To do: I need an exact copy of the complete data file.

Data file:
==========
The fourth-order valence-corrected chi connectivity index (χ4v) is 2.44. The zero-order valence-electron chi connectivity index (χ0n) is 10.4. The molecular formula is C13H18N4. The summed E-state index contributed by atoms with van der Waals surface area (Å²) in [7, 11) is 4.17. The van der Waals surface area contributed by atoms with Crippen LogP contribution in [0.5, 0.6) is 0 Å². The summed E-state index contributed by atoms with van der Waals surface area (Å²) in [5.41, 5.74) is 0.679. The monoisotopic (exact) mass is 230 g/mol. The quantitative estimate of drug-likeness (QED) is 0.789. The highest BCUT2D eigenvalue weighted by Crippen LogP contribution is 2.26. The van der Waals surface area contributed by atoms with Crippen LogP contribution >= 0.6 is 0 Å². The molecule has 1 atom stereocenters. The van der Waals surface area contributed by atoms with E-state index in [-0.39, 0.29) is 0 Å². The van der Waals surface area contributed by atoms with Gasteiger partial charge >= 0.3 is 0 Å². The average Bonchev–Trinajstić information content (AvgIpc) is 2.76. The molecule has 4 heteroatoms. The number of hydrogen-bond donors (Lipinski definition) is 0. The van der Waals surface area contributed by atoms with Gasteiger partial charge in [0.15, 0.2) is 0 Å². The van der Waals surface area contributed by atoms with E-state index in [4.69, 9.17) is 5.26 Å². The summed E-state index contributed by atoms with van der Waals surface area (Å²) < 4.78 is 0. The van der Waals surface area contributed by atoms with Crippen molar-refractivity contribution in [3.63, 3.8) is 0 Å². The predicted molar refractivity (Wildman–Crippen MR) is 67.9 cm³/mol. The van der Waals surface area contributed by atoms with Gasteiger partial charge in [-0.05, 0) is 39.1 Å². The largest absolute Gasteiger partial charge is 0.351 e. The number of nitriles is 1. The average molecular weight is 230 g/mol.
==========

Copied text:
The fourth-order valence-corrected chi connectivity index (χ4v) is 2.44. The zero-order valence-electron chi connectivity index (χ0n) is 10.4. The molecular formula is C13H18N4. The summed E-state index contributed by atoms with van der Waals surface area (Å²) in [7, 11) is 4.17. The van der Waals surface area contributed by atoms with Crippen LogP contribution in [0.5, 0.6) is 0 Å². The summed E-state index contributed by atoms with van der Waals surface area (Å²) in [5.41, 5.74) is 0.679. The monoisotopic (exact) mass is 230 g/mol. The quantitative estimate of drug-likeness (QED) is 0.789. The highest BCUT2D eigenvalue weighted by Crippen LogP contribution is 2.26. The van der Waals surface area contributed by atoms with Crippen LogP contribution >= 0.6 is 0 Å². The molecule has 1 atom stereocenters. The van der Waals surface area contributed by atoms with E-state index in [-0.39, 0.29) is 0 Å². The van der Waals surface area contributed by atoms with Gasteiger partial charge >= 0.3 is 0 Å². The average Bonchev–Trinajstić information content (AvgIpc) is 2.76. The molecule has 4 heteroatoms. The number of hydrogen-bond donors (Lipinski definition) is 0. The van der Waals surface area contributed by atoms with Gasteiger partial charge in [0.15, 0.2) is 0 Å². The van der Waals surface area contributed by atoms with E-state index in [4.69, 9.17) is 5.26 Å². The summed E-state index contributed by atoms with van der Waals surface area (Å²) < 4.78 is 0. The van der Waals surface area contributed by atoms with Crippen molar-refractivity contribution in [3.63, 3.8) is 0 Å². The predicted molar refractivity (Wildman–Crippen MR) is 67.9 cm³/mol. The van der Waals surface area contributed by atoms with Gasteiger partial charge in [-0.05, 0) is 39.1 Å². The largest absolute Gasteiger partial charge is 0.351 e. The number of nitriles is 1. The average molecular weight is 230 g/mol.